Valley Vistas – Maryland

Guest Columnist Teays Valley Eer keeps his eyes on the long run in this brief, but on target, commentary.

Embarrassing, Humiliating, Humbling.

As I began writing this piece, I was summarizing the lopsided loss, pointing out where the Mountaineers had fallen short in the debacle against Maryland. However, by now we have had the statistics burned into our minds. The howls for Coach Rodriguez's head are ringing loud on the bulletin boards, and the visions of a 9-3 season on Friday have been replaced with wails of doom and an impending 3-9 record.

Amazing what a difference a single game makes.

Well, I'm going to throw out my observations, for what they are worth, in the hopes of putting the game in some perspective.

No, WVU is not as good as the dismantling of East Carolina two weeks ago had some of us believing.

No, WVU is not as bad as the dismantling we suffered at the hands of Maryland has some of us believing.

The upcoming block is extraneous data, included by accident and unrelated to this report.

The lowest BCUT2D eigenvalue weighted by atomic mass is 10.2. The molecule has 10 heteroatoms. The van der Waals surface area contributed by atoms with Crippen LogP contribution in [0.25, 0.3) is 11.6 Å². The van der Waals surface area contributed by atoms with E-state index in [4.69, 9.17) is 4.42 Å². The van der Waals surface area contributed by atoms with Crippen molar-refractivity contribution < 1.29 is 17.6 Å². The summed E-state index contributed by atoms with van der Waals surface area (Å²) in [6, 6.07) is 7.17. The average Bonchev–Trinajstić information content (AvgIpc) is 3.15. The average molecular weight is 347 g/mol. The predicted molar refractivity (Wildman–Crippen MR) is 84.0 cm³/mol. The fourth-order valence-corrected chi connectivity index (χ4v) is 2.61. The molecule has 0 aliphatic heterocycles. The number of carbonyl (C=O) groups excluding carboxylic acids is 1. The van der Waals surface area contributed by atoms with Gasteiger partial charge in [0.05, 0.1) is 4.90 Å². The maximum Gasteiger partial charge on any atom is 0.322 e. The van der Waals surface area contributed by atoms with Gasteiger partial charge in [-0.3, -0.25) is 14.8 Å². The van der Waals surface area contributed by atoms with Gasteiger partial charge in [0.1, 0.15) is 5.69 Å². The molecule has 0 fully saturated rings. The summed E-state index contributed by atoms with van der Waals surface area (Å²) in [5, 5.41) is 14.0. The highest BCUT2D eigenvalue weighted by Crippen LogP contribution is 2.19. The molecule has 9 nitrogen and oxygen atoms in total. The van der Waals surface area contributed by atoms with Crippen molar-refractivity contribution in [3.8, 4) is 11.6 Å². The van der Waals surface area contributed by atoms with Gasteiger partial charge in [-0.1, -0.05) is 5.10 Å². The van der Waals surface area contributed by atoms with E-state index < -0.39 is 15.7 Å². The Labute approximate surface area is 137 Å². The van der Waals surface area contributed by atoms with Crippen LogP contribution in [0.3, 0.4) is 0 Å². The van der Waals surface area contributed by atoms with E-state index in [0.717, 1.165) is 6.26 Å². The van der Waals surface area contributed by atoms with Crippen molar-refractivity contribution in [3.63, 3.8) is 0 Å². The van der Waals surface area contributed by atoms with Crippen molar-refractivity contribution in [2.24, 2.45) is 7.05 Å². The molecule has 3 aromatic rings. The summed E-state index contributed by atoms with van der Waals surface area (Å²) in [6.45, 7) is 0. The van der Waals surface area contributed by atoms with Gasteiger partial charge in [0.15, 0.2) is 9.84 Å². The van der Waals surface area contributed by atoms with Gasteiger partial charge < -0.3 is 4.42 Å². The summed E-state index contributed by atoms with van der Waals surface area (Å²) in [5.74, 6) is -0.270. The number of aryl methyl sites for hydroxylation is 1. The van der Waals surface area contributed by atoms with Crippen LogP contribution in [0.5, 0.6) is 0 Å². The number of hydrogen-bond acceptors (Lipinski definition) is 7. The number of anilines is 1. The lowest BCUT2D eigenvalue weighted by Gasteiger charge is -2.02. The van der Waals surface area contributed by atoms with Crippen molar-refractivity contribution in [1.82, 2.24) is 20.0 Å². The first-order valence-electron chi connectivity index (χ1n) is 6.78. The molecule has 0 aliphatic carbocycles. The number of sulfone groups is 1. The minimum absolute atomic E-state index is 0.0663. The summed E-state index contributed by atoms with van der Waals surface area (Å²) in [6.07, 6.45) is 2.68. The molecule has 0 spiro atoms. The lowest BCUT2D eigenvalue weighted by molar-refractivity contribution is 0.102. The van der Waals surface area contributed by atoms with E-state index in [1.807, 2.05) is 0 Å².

We are, to put it bluntly, mediocre. We are a middle of the road team, just as the preseason pollsters predicted. At this moment, this is a 5-7, 6-6 or, at best, 7-5 team.

The key words are, at this moment.

You see, teams can improve; teams can get better. We can tighten up a secondary that had more holes than an Enron accounting audit. Rasheed Marshall can learn to throw a deep ball. Punt coverage teams can learn to tackle the guy with the little brown thing stuck under his arm. And yes, coaching staffs can learn that it may be time to air it out when you are down by four touchdowns.

This was a complete, total and utter defeat – no other way to characterize it. When the story of the 2002/2003 season is written, there is no doubt that we will look back at the Maryland game and declare it a pivotal moment.

However, it can be the moment when the downward spiral started, as last year, or it can be the moment that this team showed something that, frankly, WVU teams over the last decade have lacked -- mental toughness, resiliency, a refusal to accept defeat and mediocrity. It can be the moment when this team and staff came together, matured as a group, and found ways to win. The choice lies with them.

All we can do, in the end, is be there to cheer them on, win or lose, because they are our Mountaineers.

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